Tenth is the lowest grid slot to have scored a podium finish at the track. Lewis Hamilton finished as runner-up having started from tenth in 2016.
🇷🇺 SUNDAY STATS
The most drivers to finish all the laps of a Russian Grand Prix is thirteen in 2014. The least came in 2016, when just five drivers finished on the lead lap.
There has been a Safety Car period in four of the five Russian Grands Prix held so far. The most Safety Car stints in a single race here is two, which happened in 2015.
There is yet to be a rain-affected Russian Grand Prix.
Valtteri Bottas has set the most fastest laps at the circuit, having set the fastest lap of the race in both 2014 and 2018.
The highest number of cars to finish a Russian Grand Prix is nineteen, which happened in 2014, while the following year saw just thirteen drivers reach the end of the race.
From the 102 cars which have started a race here, 84 have reached the chequered flag. That gives an overall finish rate of 82.4%.
There is yet to be a red-flagged Russian Grand Prix.
So far there have been 264 Grand Prix laps of the Sochi Autodrom.
🇷🇺 CHAMPIONSHIP GLORY
There has never been a Drivers’ Champion crowned at the Sochi Autodrom, but Mercedes clinched the Constructors’ Championship as a result of the Russian Grand Prix in 2014 and 2015.
The winner of the Russian Grand Prix at the Sochi Autodrom has gone on to win the championship in the same year on every occasion except 2017. Similarly, the driver leading the World Championship after the Russian Grand Prix has gone on to win the championship in every season except 2017.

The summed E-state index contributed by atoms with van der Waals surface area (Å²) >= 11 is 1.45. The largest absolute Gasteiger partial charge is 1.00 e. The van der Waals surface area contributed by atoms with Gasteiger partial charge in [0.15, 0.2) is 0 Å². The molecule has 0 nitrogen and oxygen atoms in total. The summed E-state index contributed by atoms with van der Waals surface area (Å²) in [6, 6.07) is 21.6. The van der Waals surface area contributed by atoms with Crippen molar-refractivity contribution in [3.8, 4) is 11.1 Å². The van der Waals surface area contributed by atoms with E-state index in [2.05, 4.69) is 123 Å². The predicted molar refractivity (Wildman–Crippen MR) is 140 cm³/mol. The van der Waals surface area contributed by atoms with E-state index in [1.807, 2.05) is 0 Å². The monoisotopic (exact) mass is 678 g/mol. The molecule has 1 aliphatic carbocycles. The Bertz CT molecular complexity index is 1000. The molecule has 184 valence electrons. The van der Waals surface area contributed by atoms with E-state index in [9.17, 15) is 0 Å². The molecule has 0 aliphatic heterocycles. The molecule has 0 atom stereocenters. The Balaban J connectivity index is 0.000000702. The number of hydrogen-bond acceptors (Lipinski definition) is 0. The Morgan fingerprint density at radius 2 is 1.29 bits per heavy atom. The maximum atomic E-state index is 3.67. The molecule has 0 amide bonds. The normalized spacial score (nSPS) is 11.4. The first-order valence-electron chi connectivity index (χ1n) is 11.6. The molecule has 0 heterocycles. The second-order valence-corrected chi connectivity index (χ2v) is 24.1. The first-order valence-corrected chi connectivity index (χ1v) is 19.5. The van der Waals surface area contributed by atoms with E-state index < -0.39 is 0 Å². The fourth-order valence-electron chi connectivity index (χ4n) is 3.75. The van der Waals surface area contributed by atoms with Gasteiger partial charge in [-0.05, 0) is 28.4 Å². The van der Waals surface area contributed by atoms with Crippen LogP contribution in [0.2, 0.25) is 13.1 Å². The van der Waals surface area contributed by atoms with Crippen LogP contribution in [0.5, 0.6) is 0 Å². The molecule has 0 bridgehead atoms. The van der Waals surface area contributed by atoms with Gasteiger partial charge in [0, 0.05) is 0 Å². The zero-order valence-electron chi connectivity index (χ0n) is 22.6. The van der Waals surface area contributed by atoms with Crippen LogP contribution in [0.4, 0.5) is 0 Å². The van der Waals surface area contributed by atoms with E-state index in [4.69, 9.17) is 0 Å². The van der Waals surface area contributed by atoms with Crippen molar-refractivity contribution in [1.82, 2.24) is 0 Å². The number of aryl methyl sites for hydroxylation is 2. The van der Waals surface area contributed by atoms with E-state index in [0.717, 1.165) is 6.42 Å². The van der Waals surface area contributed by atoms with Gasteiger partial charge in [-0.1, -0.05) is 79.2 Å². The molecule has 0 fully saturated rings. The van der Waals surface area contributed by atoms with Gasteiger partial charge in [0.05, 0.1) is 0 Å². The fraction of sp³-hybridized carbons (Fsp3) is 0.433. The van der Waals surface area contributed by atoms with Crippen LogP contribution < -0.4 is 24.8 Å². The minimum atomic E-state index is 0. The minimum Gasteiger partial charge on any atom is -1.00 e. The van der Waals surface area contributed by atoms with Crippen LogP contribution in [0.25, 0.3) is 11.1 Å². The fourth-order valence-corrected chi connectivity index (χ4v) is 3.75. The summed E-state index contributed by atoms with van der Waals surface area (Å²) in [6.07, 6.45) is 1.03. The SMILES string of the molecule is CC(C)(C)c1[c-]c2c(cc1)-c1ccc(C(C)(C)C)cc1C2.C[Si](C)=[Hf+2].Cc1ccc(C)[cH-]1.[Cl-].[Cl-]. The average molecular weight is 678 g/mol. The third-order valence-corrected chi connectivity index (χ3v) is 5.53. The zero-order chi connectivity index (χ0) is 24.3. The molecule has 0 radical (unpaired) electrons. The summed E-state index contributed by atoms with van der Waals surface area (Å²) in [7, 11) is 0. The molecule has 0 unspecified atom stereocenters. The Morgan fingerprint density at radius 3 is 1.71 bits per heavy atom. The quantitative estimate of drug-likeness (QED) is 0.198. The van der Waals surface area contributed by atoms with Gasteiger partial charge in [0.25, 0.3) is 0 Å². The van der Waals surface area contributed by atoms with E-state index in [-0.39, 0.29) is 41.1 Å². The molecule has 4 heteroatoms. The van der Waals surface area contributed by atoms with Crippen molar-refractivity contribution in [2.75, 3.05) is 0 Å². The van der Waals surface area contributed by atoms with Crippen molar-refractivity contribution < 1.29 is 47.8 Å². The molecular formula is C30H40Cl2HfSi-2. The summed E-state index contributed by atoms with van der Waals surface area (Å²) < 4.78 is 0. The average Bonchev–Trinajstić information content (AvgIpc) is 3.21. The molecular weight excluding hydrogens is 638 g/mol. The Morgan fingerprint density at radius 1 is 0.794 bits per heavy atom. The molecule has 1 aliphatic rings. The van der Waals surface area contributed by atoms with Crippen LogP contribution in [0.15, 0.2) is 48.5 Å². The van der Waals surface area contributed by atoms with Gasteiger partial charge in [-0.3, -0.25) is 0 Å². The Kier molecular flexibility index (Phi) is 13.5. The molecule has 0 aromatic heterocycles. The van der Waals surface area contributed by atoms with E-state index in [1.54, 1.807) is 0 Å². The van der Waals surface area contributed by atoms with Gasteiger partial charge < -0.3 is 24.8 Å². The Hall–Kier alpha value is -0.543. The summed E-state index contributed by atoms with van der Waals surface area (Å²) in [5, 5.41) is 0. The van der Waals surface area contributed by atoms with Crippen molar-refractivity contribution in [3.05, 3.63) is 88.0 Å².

Nicky Haldenby is a freelance writer from Scarborough, England. After graduating from the University of Hull in 2015 with a First Class honours degree in English Language and Literature, Nicky, a lifelong fan of Formula 1, founded the Lights Out F1 Blog in 2016. Now in its fourth season, the blog has become a firm fan-favourite, delving deep into the sport’s history books and lifting the cover on unusual F1 statistics. Nicky also writes at F1Destinations, and sister site GPDestinations, where he shares regular race previews and articles focussed around the latest in Formula 1 calendar and venue news. In 2017 and 2018, he wrote for Badger GP. Nicky can also be heard regularly as a guest on various Formula 1 radio shows and podcasts.